The proposed automated, artificial intelligence assisted determination of hallux valgus angles based on deep learning holds great potential as an accurate and efficient tool, with comparable accuracy to manual measurements by expert clinicians. Our approach can be effectively implemented in clinical practice to determine the angles of hallux valgus from radiographs, classify the deformity severity, streamline preoperative decision-making prior to corrective surgery.

Key Words: Computer-aided diagnosis, Artificial intelligence in orthopedics, Automated preoperative decision support, Deep learning, Medical imaging

Core Tip: This study presents an accurate method for automated assessment of angles of hallux valgus on high-resolution weight-bearing anteroposterior feet radiographs. Reference points are estimated according to the AOFAS standard on automatically segmented bones of the foot. The proposed method accurately calculates angles even in the case of significant toe deformity automating preoperative decision-making. Experimental results revealed high reliability of hallux valgus angle and intermetatarsal angle measurements between the proposed algorithm and medical doctors, achieving a correlation of almost 80%.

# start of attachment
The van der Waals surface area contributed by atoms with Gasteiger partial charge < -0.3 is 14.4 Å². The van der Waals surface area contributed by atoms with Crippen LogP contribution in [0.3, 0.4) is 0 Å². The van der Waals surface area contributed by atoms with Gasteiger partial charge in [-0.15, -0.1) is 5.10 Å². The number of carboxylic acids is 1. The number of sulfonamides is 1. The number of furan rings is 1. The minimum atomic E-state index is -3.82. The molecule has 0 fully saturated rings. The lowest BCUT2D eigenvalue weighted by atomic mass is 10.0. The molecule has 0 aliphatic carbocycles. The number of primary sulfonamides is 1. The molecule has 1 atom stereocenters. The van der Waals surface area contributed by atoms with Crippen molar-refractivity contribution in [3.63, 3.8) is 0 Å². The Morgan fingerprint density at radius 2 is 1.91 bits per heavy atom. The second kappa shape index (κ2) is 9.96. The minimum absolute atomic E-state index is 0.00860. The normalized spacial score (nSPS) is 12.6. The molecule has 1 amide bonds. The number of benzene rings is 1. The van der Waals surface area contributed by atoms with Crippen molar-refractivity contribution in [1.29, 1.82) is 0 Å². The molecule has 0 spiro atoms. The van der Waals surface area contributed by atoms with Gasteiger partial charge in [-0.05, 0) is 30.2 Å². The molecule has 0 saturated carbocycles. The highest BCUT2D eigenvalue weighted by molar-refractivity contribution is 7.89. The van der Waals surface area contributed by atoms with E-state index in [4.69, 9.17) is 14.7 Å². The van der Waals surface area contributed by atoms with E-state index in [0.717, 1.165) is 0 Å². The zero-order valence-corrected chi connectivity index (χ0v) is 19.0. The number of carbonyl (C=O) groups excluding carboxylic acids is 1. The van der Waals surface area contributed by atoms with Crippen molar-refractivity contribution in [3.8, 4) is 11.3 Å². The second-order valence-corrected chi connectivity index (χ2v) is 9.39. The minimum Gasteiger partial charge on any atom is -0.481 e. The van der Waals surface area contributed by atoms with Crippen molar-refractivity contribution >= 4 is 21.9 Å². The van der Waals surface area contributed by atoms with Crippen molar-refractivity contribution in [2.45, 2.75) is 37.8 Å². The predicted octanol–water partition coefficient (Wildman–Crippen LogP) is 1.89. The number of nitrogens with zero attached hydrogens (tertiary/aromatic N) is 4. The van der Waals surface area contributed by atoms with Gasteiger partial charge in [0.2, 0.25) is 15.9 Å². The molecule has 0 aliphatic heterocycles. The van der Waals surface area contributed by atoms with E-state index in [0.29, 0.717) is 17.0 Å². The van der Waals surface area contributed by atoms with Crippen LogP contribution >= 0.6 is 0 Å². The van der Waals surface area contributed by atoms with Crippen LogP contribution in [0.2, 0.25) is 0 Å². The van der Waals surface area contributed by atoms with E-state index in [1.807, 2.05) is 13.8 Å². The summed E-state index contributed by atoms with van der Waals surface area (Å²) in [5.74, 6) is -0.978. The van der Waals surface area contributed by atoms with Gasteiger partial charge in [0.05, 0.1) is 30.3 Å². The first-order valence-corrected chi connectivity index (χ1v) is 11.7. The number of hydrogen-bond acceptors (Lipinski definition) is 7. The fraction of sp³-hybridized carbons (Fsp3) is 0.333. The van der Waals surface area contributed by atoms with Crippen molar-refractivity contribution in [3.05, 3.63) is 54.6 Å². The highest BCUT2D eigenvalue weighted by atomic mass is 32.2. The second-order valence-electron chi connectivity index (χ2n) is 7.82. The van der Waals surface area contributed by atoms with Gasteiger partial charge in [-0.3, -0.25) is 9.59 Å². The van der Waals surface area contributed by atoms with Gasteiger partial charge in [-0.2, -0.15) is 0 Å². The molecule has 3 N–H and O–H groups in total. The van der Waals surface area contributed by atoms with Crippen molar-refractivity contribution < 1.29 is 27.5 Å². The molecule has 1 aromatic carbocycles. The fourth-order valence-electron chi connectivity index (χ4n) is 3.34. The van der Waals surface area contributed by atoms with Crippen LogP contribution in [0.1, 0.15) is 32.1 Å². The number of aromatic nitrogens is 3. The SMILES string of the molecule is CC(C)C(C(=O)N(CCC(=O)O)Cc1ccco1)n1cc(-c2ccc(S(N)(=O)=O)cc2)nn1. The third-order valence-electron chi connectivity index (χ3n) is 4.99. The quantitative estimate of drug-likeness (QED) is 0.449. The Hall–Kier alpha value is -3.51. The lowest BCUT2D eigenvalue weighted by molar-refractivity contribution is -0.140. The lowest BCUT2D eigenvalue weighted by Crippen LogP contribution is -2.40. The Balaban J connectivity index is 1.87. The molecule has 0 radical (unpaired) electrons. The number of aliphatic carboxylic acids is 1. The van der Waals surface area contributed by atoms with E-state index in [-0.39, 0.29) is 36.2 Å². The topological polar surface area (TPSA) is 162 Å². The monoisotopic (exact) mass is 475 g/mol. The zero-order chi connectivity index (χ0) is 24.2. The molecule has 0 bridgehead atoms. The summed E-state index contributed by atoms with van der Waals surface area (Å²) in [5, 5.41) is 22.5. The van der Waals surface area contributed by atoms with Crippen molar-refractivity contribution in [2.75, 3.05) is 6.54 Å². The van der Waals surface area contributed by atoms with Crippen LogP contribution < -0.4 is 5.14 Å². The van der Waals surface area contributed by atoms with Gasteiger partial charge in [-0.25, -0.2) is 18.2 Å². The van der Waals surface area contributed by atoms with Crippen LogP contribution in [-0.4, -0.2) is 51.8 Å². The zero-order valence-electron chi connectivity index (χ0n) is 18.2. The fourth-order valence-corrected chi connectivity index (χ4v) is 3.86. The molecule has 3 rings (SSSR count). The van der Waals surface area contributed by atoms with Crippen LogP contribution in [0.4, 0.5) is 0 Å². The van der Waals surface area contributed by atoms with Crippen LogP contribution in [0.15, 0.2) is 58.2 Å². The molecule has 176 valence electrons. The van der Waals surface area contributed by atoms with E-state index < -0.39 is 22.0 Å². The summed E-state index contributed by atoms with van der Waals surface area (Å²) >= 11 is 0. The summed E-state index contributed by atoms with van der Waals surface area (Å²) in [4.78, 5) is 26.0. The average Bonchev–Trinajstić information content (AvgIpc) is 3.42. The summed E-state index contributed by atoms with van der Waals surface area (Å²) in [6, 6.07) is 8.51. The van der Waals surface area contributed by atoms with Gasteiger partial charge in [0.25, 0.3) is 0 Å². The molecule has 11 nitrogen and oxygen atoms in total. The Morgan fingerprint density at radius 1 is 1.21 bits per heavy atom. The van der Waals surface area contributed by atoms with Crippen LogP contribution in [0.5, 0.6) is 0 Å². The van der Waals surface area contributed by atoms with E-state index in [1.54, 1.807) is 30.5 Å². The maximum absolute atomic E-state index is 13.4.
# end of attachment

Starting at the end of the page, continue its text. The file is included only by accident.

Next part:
Hallux valgus (HV) is a foot deformity that affects a considerable percentage of the population[1,2]. It is a complex positional deformity of the first ray that leads to altered joint mechanics, dysfunction, and progressive pain. The technique of weightbearing dorsoplantar radiographs was standardized and determined in the AOFAS research committee report[3-6]. Orthopedic surgeons frequently use radiographic angles to make clinical decisions for patients with symptomatic HV[7-9]. Various radiographic measurements used in hallux valgus treatments were discussed[3,10]. The reliability of radiographic measurements in HV was also studied[11]. Through the use of WBCT scans, it has been demonstrated that up to 87% of hallux valgus cases exhibit metatarsal bone pronation, emphasizing the intricate multiplanar nature of this deformity. This metatarsal pronation explains the perceived metatarsal bone shape and the misalignment of the medial sesamoid bone in radiological studies, which has been recognized as a significant factor contributing to recurrence following treatment. As a result, distal metatarsal articular angle has proved unreliable, demonstrating a poor interobserver agreement[12,13]. Further research is needed to develop effective approaches for addressing the rotational deformity in individuals with HV[2,14,15].